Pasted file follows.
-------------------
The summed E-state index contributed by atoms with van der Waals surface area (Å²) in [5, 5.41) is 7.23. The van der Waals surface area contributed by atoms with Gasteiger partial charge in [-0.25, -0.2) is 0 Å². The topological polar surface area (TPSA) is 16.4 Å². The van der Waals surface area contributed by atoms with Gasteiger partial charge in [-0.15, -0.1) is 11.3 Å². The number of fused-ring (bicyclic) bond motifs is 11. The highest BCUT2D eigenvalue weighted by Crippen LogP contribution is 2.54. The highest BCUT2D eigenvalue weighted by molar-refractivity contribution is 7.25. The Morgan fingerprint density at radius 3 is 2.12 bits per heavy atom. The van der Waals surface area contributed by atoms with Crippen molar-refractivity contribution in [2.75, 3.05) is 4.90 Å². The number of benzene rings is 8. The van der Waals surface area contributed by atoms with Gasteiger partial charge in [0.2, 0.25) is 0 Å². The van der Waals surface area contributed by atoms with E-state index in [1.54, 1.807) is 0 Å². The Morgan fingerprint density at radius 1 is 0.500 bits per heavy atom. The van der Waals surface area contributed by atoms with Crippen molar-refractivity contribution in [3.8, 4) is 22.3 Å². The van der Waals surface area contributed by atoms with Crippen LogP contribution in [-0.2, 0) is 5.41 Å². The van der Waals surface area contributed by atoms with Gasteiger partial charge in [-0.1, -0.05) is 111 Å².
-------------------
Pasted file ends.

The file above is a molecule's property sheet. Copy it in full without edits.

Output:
The summed E-state index contributed by atoms with van der Waals surface area (Å²) in [5, 5.41) is 7.23. The van der Waals surface area contributed by atoms with Gasteiger partial charge in [-0.25, -0.2) is 0 Å². The topological polar surface area (TPSA) is 16.4 Å². The van der Waals surface area contributed by atoms with Gasteiger partial charge in [-0.15, -0.1) is 11.3 Å². The number of fused-ring (bicyclic) bond motifs is 11. The highest BCUT2D eigenvalue weighted by Crippen LogP contribution is 2.54. The highest BCUT2D eigenvalue weighted by molar-refractivity contribution is 7.25. The Morgan fingerprint density at radius 3 is 2.12 bits per heavy atom. The van der Waals surface area contributed by atoms with Crippen molar-refractivity contribution in [2.75, 3.05) is 4.90 Å². The number of benzene rings is 8. The van der Waals surface area contributed by atoms with Gasteiger partial charge in [0.2, 0.25) is 0 Å². The van der Waals surface area contributed by atoms with E-state index in [1.54, 1.807) is 0 Å². The Morgan fingerprint density at radius 1 is 0.500 bits per heavy atom. The van der Waals surface area contributed by atoms with Crippen molar-refractivity contribution in [3.8, 4) is 22.3 Å². The van der Waals surface area contributed by atoms with Crippen LogP contribution in [-0.2, 0) is 5.41 Å². The van der Waals surface area contributed by atoms with Gasteiger partial charge in [-0.1, -0.05) is 111 Å².